Art Kuller is a typical small business owner in these lean times.

With purse strings tightened considerably, the president of the Snoqualmie high-tech company MicroConnex is willing to invest heavily in certain must-haves: a state-of-the-art laser for manufacturing or keeping the right highly skilled employees on his 18-member staff.

But he won't be shelling out cash for any nonessentials — including upgrading the company's 27 computers to Windows XP, Microsoft Corp.'s new desktop operating system.

"There are some nice things -- the integration with the Internet would be nice," Kuller says of the new system. "But at the moment it's got to be better than just, 'It would be nice."'

Consumer confidence is plunging and even the most stable U.S. companies are reining in spending. Everyone's worried about national safety and no one wants to go shopping.

It's not very good timing for Redmond-based Microsoft, which is gearing up for Windows XP, its biggest consumer and business launch of the year.

"It's a daunting marketing task," says Rob Enderle, an analyst with Giga Information Systems.

Microsoft already had reason to be concerned about the launch — officially set for Oct. 25 — before terrorist attacks rattled the nation on Sept. 11.

The economy was already in a slump, and forecasters, including those at Microsoft, were predicting record-low growth for personal computer sales — a key market for the software giant because most new PCs will come pre-loaded with Windows XP.

Plus, the company faced an antitrust trial over its dominant Windows operating system, and growing grumbling from the business community about a new software licensing agreement aimed at prompting more regular system upgrades — and potentially costing companies more money.

The economic fallout of the terrorist attacks, however, have financial woes spreading fast into traditional industries, prompting mass layoffs and cutbacks across the board.

Now, the high-tech research firm International Data Corp. has reduced PC sales growth expectations for the down to just 3 percent, compared to 11 percent growth last year.

In such a climate, Enderle says, if companies are making any technology purchases at all, they are thinking about communications gadgets such as videoconferencing — to save money and reduce travel — and Internet security tools to protect from a possible terrorist hacker threat.

"At the end of the day there are a lot of things (companies) want to do," he says. "Paying Microsoft more money is going to be No. 53 on that list, or not even on that list."

Consumers also will be too distracted by current events -- and worried about layoffs -- to go out and buy new computers or operating systems.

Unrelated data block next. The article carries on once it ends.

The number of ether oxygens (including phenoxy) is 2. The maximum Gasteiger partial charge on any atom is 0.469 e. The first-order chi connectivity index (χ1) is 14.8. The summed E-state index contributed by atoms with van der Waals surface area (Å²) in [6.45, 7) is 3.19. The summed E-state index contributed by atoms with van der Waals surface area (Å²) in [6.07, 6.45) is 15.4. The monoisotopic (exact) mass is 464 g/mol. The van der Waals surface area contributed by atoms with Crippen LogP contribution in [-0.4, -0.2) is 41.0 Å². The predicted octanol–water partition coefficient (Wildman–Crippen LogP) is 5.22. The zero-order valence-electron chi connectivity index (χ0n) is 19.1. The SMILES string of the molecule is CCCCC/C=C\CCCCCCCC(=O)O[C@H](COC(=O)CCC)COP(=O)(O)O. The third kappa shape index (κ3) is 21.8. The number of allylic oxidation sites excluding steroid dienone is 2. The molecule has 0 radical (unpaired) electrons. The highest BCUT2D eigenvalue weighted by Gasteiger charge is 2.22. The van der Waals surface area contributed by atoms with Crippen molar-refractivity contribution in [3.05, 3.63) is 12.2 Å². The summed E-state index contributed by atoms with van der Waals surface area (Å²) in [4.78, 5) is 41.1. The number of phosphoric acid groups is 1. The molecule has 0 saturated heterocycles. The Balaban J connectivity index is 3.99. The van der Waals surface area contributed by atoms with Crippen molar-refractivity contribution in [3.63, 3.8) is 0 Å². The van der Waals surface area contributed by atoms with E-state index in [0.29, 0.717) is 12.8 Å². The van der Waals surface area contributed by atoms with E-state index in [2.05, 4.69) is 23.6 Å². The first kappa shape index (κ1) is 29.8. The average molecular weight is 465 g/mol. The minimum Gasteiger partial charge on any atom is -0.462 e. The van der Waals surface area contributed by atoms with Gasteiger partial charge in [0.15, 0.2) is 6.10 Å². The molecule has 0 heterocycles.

"That's the last thing you're really going to spend money on, the PC -- as long as it's working and as long as it's cranking out resumes," says Scott McAdams, analyst and president of McAdams Wright Ragen in Seattle.

Microsoft remains undeterred. The fact that there are concerns about the economy "is even a bigger reason for Microsoft to step up and push this product," says Jim Cullinan, lead product manager for Windows XP.

Cullinan says the company has tweaked the language of its marketing plan slightly to reflect the somber mood of the country. Otherwise, it is moving forward with an aggressive, $1 billion campaign to sell Windows XP, determined to show the product can save companies time and money, and make consumers happy.

"We remain steadfast in believing that Windows XP will be warmly received," he says.

The company declines to reveal specific sales expectations.

The news is not all bad. Analysts have reduced short-term expectations for Windows XP, but they acknowledge the vast majority of companies are dependent on the Windows operating system and will have to upgrade at some point.

"The economy and the impact of the terrorist attack I think is definitely going to take some of the edge off the product in the immediate term," McAdams says.

But he is predicting that the system will gain momentum over the next 18 months, out of necessity if nothing else.

"For almost the last 12 months ... a lot of tech spending has been on hold, and you can only do that for so long when you have to start going back to the wells because things aren't working," he says.

Indeed, while analysts say many businesses will react like MicroConnex, others will see the new operating system as a relatively inexpensive way to boost productivity.

Bob Frause, president of the Seattle public relations firm The Frause Group, has just eight full-time employees and 10 computers, running everything from Windows 95 to Windows ME. He's decided a full upgrade will help everyone work better together.

"I just think that we all need to be on the same sheet of music," Frause says.

Microsoft has another edge with this product. Businesses typically have been shy of immediately upgrading to new Windows systems because of glitches in early versions of Microsoft software. Windows XP, however, is built on the same stable technology found in its last release, Windows 2000.

"It's going to be very much like Windows 2000 release two, and that makes it less risky," says Al Gillen, an analyst with IDC.